While the covid-19 is a public health crisis, it has as well crippled the global economy and the financial markets.
The shutdowns and lockdowns across the globe caused economic meltdowns that have resulted in the low income generated by countries, unemployment especially from major disruptions in the hotel and travel industry.
Although the number of COVID-19 cases and fatalities appear comparatively low in Africa slightly over 150,000compared to the western regions like Europe, the pandemic implications on the economy of the African continent are more adverse than the latter.
Firstly, the health system in Kenya for instance was already stretched pre-pandemic and the pandemic as an addition meant stretching it further into an economic emergency. We have over 43 per cent of the population living in poverty, health challenges that include high maternal and child mortality and a high burden of infectious diseases such as HIV, tuberculosis, and malaria which are already a burden to the economy.
The March 2020 lockdown further slowed down the budding economy. the short working hours from a 24-hour economy resulted to slow growth across all sectors.
Let’s look at some of the implications of the pandemic to the economy.
The COVID-19 pandemic heralded so many job losses across the globe. After the lockdowns, many companies could not afford to pay all the employees and especially informal workers were more at risk. and most were laid off. According to a report by WHO, nearly half of the world’s 3.3 billion global workforces are at risk of losing their livelihoods.
Lack of proper healthcare
Informal economy workers in particular are the most vulnerable when it comes to proper healthcare. Most of them with little income, they can only afford to fend for their families. The majority lack social protection and access to quality health care.
In countries where healthcare is expensive like in Kenya where its per capita expenditure on healthcare stands at $169 higher than the Netherlands which has the best healthcare means, only a few people can afford better health care.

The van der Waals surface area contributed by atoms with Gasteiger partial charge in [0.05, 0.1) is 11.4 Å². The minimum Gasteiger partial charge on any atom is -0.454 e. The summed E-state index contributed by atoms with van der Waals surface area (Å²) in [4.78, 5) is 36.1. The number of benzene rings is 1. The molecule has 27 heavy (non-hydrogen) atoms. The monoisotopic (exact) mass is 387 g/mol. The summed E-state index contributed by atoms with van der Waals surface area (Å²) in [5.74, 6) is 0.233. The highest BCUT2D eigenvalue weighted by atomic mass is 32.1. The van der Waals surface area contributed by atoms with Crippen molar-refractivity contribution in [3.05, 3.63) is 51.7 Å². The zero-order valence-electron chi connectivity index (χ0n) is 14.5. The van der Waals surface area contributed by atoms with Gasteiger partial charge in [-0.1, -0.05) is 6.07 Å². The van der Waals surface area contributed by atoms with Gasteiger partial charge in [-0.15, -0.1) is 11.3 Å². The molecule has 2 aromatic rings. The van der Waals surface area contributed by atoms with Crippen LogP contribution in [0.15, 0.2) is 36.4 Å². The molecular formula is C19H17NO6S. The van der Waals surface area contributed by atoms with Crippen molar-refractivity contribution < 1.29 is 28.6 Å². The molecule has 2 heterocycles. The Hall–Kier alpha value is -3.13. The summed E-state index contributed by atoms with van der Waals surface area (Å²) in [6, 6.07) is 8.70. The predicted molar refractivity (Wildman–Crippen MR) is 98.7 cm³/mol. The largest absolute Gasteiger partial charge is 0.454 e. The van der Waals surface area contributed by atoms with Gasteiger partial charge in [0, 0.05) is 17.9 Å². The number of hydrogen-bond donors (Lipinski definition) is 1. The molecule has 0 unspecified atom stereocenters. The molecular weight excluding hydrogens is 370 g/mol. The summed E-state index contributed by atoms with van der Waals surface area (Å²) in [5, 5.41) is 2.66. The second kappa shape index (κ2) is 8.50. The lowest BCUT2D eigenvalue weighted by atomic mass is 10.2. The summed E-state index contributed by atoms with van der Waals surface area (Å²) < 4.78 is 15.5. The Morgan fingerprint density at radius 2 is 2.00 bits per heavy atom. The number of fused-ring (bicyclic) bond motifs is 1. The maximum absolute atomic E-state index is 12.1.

As a result of job losses, a number of countries are reporting cases of food insecurity. There’s a rise in hunger in most regions due to the harsh economic climate.
The march 2020 lockdown in Kenya for example affected international trade globally which has led to a global food shortage and as countries embark on the recovery journey, food security is still a nightmare.
According to a world bank survey, numerous countries are experiencing high food price inflation even at the retail level, which reflects the supply disruptions due to COVID-19 social distancing measures, currency devaluations, and other factors.
The rising food prices continue to have a greater impact on people especially in and low- and middle-income countries which most African countries fall here.
The survey further says, covid-19 dramatically increased the number of people facing acute food insecurity compared to the pre-pandemic period.
The covid-19 crisis also opened for employment and labour issues especially for workers in the health care sector and all frontline workers during the pandemic period. Most of them would work for long hours without pay and with less adherence to workplace safety and health practices like the provision of protective PPEs and protective policies such as sick leave and proper working hours.
Nevertheless, The Covid-19 pandemic has laid bare existing inequalities in workplace exposure to health risks and economic insecurities.